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SMART and NTU Singapore researchers develop method to measure carbon stored in bogs, aiding peatland restoration efforts


●      Peatlands are the world’s densest natural carbon-storing ecosystem and, when drained by human activities, can release significant amounts of carbon dioxide and become prone to catastrophic fires

●      To implement effective restoration and protection measures, it is critical to understand the shape of raised peatlands (bogs) to determine their carbon storage and water flow patterns

●      An international group of scientists has developed a method to measure carbon stored in bogs, aiding efforts to cut carbon emissions, preserve biodiversity, and prevent wildfires


Researchers at Singapore-MIT Alliance for Research and Technology (SMART), MIT’s research enterprise in Singapore, and Nanyang Technological University, Singapore (NTU Singapore), have developed a method that can accurately measure the amount of carbon stored in bogs.


The new method by the SMART-NTU team uses satellite data and reduces the need for on-site sampling to derive the three-dimensional shapes of raised peatlands, also known as bogs, and hence the amount of carbon it contains. The new mathematical model replaces earlier models whose accuracy is limited to specific bog conditions and was developed with collaborators from the Massachusetts Institute of Technology, University of Potsdam, Stanford University and the University of Minnesota.


Measuring carbon stocks in raised peatlands is challenging. The variable shape of bogs and varying depths of their carbon-rich soil known as peat, combined with their inaccessibility and vast size in many tropical regions, makes obtaining accurate data difficult, say the team of researchers.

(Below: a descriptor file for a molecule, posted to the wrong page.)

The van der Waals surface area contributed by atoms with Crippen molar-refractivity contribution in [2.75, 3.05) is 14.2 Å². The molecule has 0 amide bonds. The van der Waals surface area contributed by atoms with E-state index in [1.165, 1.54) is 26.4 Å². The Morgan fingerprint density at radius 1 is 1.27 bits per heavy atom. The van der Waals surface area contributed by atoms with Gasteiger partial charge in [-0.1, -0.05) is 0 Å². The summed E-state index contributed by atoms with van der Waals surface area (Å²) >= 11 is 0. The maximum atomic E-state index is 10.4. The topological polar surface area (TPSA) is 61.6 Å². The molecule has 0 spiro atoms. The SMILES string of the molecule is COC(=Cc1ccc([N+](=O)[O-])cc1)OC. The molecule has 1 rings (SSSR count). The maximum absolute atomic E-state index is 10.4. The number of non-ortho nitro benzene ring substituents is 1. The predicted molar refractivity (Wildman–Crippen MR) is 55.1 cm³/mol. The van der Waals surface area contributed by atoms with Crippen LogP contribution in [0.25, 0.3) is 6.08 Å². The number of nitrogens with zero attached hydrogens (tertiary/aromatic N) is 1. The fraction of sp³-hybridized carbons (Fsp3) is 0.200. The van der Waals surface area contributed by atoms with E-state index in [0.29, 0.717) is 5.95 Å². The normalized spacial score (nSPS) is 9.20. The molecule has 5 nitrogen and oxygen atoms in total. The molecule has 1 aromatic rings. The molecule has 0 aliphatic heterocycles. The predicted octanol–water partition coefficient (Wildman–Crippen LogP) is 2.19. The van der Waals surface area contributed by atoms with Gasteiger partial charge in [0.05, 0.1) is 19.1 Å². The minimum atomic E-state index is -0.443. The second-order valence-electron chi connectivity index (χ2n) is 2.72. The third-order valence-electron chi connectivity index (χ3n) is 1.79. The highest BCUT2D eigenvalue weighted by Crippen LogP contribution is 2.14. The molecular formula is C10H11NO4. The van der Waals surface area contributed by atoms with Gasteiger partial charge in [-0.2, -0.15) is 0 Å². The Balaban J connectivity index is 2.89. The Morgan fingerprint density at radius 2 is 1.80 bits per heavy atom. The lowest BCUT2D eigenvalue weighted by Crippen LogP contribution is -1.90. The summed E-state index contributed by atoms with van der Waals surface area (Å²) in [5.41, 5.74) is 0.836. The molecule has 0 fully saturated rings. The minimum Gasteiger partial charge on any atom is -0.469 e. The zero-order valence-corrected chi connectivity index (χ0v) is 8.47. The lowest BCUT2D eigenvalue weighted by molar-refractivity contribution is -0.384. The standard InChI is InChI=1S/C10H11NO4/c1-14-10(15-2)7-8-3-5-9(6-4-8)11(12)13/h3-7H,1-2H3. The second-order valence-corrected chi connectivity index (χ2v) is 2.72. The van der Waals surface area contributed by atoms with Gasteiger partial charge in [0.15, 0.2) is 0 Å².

Measuring the amount of carbon stored in peatlands helps governments and policymakers assess the environmental impact of converting these lands for agricultural, industrial or urban uses, particularly by understanding potential carbon emissions resulting from peatland drainage.


Globally, the drainage of peatlands for agricultural use releases large amounts of carbon dioxide and increases the risk of catastrophic fires. Dry peat is highly flammable and can easily catch fire, especially in regions with hot climates and dry seasons, such as Southeast Asia - where haze is a recurrent pollution issue. Southeast Asia is home to about 23 million hectares of peatlands, about half of the world’s tropical peatlands.


Although bogs represent only three per cent of the world’s land surface, they store the most carbon per area of any land ecosystem on Earth. Understanding bogs is crucial to protect and restore their large carbon stocks. Restoring bogs through a method known as rewetting is one of the most promising nature-based solutions to fight climate change.


First author Dr Alex Cobb, Senior Principal Research Scientist, Singapore-MIT Alliance for Research and Technology, said: “Peatlands have acted as huge stores of carbon since before the time of the dinosaurs. In fact, modern coal deposits started as peatlands. Our mathematical model makes it possible to describe and compare the shape of bogs anywhere, including areas in remote parts of the Amazon Basin, New Guinea, and the Congo Basin that are under threat by development but are still poorly known scientifically. Our finding also has practical applications: the three-dimensional shape of a bog determines the carbon it holds and how it can best be restored. By protecting and restoring peatlands, we can stop the vast greenhouse gas and smoke emissions from drained peatlands, making global climate goals achievable.”


Second author Dr René Dommain, Senior Research Fellow at NTU’s Earth Observatory of Singapore, said: “We can now accurately measure the amount of carbon stored in peatlands that could potentially be released due to environmental change caused by human activities, helping countries with large peatland areas in both reporting and protecting their carbon stocks. We can also determine peatland areas at risk of fire due to changes to their morphology from artificial drainage and contribute towards alleviating the recurring threats of haze that plague Singapore and the region. This work is also a foundation for successful restoration of damaged peatlands.” Dr Dommain was also researcher at NTU’s The Asian School of the Environment when he co-led the study.